First facility-wide launch in decades will celebrate the entire class of 2022: NewsCenter



May 11, 2022



More than 4,000 undergraduate and graduate students will be honored at a “one university” ceremony at Fauver Stadium.

With a stage spanning 300 feet, two large video screens and eight-foot flags representing the University of Rochester’s eight schools, Fauver Stadium will have a distinct and unusual look on Friday, May 13, for its biggest ever ceremony. launch for decades.

“One thing’s for sure,” says Sarabeth Rogoff 1993, the University’s board services and events manager, who chairs the admissions committee. “The Fauver stadium will not look like the Fauver stadium.”

The 5,000-seat athletic venue, home to multiple varsity varsity teams in the Brian F. Prince Athletic Complex, will be transformed into a massive celebration area for the graduating celebrations of more than 4,000 undergraduate and graduate students .

The event marks a return to Rochester’s traditional debut drills that were held until the early 1990s. President Sarah Mangelsdorf has been interested in reviving the “one university” format since her arrival in 2019, but the plan has been delayed by the COVID-19 pandemic.

“The president thought it was important to bring the community together to celebrate our graduates, who have overcome real obstacles along the way,” says Rogoff.

Back to the future at Fauver

The beginning of the University has changed location over the last 100 years: Eastman Theater (1923–52), Fauver (1953–66), the Community War Memorial (1967–71), Eastman again (1972–86) , then back to Fauver (1987–95). It had stood on the Eastman Quadrangle since 1996, except in 2020, when the pandemic forced its cancellation.

Black and white image from the beginning of 1988 at the Fauver stadium.

CEREMONY SITES: The start of the University has changed location over the past 100 years. In 1988, the ceremony took place at the Fauver stadium. (Courtesy of University Archives)

Friday’s two-hour event kicks off a celebration that will extend into the weekend as academic schools and departments honor graduates at college-specific graduation events. school. The Eastman Wind Ensemble, led by Mark Scatterday, is set to perform, and the carillon will play music as guests arrive. The complex will be set up with 7,100 seats on the pitch, with additional bleachers to accommodate more people as needed.

“All of our staff have worked tirelessly, and we have received tremendous help from Facilities and Services, Horticulture and Grounds, Environment, Health and Safety, Food Services, athletics, parking and public safety,” said Christine Rovet, executive director of Event and Classroom Management. “This was the biggest group effort I’ve ever been part of.”

Former Rochester TV personality Norma Holland, Director of Public Relations and Engagement for URMC’s Office of Equity and Inclusion, will share the University’s story ahead of the ceremony , then announce each school when its members enter the field. The platform will include Mangelsdorf, the firm, the board of trustees, awardees, faculty members and speakers.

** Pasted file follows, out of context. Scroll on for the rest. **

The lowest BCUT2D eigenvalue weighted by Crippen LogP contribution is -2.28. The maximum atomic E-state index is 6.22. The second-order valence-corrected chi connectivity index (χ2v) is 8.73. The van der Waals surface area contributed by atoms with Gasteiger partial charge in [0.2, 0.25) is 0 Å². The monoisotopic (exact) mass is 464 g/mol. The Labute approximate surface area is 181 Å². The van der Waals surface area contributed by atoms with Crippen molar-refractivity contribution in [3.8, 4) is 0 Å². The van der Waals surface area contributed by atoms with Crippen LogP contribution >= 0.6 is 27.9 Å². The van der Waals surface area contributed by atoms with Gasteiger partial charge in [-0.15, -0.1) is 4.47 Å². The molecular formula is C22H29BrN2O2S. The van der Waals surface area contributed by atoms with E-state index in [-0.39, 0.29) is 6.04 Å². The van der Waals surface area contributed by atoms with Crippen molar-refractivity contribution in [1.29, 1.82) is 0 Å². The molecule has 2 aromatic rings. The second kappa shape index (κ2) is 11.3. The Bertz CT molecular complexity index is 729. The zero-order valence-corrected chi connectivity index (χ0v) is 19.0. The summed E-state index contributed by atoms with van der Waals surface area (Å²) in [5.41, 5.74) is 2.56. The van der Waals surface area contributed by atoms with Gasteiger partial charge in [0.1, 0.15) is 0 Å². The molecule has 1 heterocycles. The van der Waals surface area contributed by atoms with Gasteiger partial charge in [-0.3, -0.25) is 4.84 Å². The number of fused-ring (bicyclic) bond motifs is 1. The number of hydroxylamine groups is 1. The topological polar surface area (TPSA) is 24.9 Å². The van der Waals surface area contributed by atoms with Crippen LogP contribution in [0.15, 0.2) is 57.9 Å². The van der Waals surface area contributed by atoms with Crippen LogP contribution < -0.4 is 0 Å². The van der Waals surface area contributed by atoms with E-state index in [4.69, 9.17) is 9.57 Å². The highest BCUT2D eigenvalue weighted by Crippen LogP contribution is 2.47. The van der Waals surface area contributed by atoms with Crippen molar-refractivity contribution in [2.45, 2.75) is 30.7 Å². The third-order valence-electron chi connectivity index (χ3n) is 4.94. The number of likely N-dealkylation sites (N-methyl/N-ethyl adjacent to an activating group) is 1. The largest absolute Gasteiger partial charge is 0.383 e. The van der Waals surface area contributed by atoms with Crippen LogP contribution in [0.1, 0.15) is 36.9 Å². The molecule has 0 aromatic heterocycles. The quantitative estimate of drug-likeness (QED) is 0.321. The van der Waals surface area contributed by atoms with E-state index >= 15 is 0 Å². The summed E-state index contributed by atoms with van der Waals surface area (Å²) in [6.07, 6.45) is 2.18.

“We are here to create a moment and a memory,” says Rogoff. “And to celebrate our students, who have been through so much.”

Rogoff joined the secretary’s office last December from event and classroom management, and soon after was tasked with leading the planning for the start. “I’ve been doing events for 25 years, and the way I see any event is, what will the experience be for guests and attendees? Any decision made is because we want graduates to have a great experience. »

Artist's digital rendering of the launch stage, screens and seats.

CENTER STAGE: Rendering of the stage, screens and seats for this year’s ‘A University’ opening ceremony at the Fauver stadium. (Illustration by University of Rochester/Michael Osadciw)

Much pomp in remarkable circumstances

Rogoff’s 1993 graduation ceremony was held at Fauver, and she still remembers the excitement of entering the crowded stadium. “I loved seeing my parents in the stands, and all the pomp and circumstance,” she says. “It was special.”

Rogoff promises plenty of pomp for a promotion that has endured the most unexpected of circumstances. The University closed all campuses in March 2020 due to the COVID-19 outbreak, and students endured hybrid classes and masks for much of their time in Rochester.

“It’s been just hard being a student not only during the pandemic but also with everything that’s happened in the world in the last couple of years,” says Victoria Liverpool ’22, an international relations major from Montclair, New Jersey, and president of the senior class council. “I lost my father in 2020 and my aunt this year. It made me feel hopeless, and like nothing mattered. After everything we’ve been through, it’s important that we come together everyone and celebrate everyone’s success in the Class of 2022.”

Liverpool will be one of Friday’s speakers, representing the undergraduate class, and say their speech will focus on “resilience, personal impact and motivation to keep going”. Lorna Washington ’22W (EdD) will also speak on behalf of the University’s graduate students.

“It’s over in two hours,” Rogoff says, “but hopefully we’ll help create a special moment for our college community, and lots of memories.”


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